Upon waking she almost managed to forget the news. That is, until the radio switched on and the voice started blathering on and on about the end of the world, and asking people to call in and talk about all the things they regretted not doing.
“Why not go do them, instead of spending all this time regretting it and bitching and moaning and wailing?” she murmured to the cat perched on the edge of the bed, staring at her. “Yes, Merlinda, I know. I know! I’m getting up.” she said with a sigh, and the cat, seeming smug, hopped down to the floor and proceeded out of the room into the kitchen.
Dia slipped out of the bed, wrapped a robe around herself, and made her way down the hall to the kitchen. She turned on the kettle and then spooned half a can of food into Merlinda’s bowl, setting it on the table by the window. “There you go, your majesty.” she cooed and the cat, a svelte siamese with ice-blue eyes, leaped up gracefully to eat and watch the sun rising.
Watching Merlinda eat for a moment, Dia smiled and turned to fix her tea, looking out the window over the sink. It looked like every other day. The sun was beginning to rise, and the colors streaked across the sky, painting it pink and pale orange. “How can anyone worry about the end of the world when the day begins like this?” wondered Dia aloud, stirring a spoonful of honey into her tea.
She shrugged, and took her tea with her into the living room, curling into a chair and looking to her journal. She’d spent the day before making a list of things she wanted to do. Things she thought she could or should do before the world ended. Setting her tea on the table she picked the journal up and leafed through it. Hot air balloon ride. Ride a gondola. Kiss someone in the rain. There were some rather silly wishes, and some very outlandish ones.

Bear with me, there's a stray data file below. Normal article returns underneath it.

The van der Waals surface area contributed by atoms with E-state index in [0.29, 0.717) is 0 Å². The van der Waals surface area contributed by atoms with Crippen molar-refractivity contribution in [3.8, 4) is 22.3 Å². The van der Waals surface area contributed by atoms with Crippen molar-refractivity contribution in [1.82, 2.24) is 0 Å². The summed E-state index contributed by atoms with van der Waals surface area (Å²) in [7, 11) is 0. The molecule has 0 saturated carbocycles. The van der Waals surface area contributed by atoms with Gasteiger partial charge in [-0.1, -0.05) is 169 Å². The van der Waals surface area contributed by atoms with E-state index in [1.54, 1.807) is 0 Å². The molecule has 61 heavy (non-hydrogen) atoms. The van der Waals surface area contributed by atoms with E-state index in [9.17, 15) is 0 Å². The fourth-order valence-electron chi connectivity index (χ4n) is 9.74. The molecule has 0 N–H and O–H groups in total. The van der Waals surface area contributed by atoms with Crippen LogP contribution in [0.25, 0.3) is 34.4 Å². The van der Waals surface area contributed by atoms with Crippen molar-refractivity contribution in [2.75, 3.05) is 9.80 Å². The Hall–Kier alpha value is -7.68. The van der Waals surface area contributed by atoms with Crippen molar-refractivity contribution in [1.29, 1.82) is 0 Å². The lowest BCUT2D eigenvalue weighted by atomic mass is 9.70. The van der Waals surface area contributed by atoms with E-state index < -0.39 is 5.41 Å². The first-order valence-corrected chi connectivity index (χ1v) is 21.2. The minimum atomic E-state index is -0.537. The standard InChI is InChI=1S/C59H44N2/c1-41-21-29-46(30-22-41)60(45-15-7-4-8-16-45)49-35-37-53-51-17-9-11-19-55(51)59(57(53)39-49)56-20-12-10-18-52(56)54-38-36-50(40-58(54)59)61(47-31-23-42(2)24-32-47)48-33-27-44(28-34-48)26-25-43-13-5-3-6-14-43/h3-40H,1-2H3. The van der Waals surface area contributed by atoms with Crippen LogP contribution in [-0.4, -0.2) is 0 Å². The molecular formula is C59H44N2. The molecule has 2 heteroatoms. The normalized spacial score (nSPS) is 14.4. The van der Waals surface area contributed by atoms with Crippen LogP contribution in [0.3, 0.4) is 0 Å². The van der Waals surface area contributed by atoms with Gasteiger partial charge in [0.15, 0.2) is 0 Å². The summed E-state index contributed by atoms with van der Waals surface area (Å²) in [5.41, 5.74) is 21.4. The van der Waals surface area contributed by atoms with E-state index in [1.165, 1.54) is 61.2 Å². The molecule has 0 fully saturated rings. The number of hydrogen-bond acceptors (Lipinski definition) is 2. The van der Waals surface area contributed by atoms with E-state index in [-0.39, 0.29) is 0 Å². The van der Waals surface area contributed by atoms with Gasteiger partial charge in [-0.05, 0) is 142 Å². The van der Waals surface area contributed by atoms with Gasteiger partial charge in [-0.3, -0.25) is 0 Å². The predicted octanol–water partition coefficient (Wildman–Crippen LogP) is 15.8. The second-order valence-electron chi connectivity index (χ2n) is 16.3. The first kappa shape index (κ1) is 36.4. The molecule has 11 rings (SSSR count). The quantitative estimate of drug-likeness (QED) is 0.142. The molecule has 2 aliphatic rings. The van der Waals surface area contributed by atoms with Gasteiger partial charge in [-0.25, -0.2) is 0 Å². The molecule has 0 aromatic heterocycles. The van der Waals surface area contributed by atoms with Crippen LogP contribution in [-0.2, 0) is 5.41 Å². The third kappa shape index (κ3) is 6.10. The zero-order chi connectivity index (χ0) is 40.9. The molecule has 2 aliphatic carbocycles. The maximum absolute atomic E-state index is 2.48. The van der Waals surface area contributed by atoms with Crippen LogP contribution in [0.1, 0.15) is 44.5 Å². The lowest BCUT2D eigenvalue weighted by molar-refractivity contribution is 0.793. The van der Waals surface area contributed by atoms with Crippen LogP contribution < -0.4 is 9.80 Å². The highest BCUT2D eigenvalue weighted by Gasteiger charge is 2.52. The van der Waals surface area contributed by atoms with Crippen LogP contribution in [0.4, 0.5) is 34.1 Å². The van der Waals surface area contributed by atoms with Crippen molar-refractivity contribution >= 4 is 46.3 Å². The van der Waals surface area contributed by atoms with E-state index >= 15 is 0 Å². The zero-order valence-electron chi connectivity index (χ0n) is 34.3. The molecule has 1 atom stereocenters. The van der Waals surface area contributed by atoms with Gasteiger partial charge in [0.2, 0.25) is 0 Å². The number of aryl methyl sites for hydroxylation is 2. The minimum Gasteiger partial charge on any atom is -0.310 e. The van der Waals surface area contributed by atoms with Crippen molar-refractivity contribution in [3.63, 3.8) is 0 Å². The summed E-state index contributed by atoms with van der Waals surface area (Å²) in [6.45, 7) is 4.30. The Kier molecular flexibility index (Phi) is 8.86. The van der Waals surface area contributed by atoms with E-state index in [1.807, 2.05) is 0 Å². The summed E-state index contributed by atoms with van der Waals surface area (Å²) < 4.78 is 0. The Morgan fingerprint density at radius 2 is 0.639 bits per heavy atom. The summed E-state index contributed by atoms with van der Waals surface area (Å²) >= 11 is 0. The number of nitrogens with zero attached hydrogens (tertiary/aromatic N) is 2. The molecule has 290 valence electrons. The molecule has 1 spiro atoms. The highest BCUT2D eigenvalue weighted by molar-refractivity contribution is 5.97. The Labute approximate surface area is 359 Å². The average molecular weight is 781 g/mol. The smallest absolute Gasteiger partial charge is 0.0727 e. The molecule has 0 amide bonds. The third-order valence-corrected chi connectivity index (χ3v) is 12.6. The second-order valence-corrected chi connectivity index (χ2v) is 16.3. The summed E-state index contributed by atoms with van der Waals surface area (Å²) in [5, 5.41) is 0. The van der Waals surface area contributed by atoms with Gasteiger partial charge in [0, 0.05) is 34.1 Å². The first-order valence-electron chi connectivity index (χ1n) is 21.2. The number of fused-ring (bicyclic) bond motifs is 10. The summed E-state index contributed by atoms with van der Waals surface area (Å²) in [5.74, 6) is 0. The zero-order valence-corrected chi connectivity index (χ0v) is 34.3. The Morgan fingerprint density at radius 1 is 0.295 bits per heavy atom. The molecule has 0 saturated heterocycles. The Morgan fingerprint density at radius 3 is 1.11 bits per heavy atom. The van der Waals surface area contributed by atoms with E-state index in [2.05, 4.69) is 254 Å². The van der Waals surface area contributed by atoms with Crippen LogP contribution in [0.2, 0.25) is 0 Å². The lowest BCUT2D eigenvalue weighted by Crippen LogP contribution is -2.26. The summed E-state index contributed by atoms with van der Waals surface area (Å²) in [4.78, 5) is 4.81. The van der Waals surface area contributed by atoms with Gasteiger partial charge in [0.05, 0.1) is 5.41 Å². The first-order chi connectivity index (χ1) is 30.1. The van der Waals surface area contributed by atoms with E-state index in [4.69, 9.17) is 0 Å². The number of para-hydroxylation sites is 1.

“Everyone needs to dream, right Merlinda?” she asked, spying the cat prowling into the living room, having finished her breakfast. The siamese trilled and hopped on on the arm of the chair, peering around Dia’s arm at the book. “What should I do today, hmm?” asked the woman, not seeming at all surprised when the feline climbed over her shoulder and into her lap, nudging the book with her muzzle. The woman laughed and scratched the feline between her ears, earning a deep rumble as a response.
“I suppose I’ll just let fate decide.” she mused aloud, and with her eyes closed she trailed her finger up and down the page. It made as much sense as anything else, after all. When her finger stopped she opened her eyes and read the words her fingertip had paused upon: find a four-leafed clover.
Dia chuckled to herself, looking to the cat in her lap, now gracefully grooming herself as if she didn’t have a care in the world. “I don’t suppose you know where I’m going to manage -that- in the city, do you?” Her only reply was an answering trill from Merlinda, who then hopped out of her lap and trotted over to a sunny patch of floor. “I see you’re going to be no help whatsoever. Fine, you stay here in the sun. I’m going clover hunting.”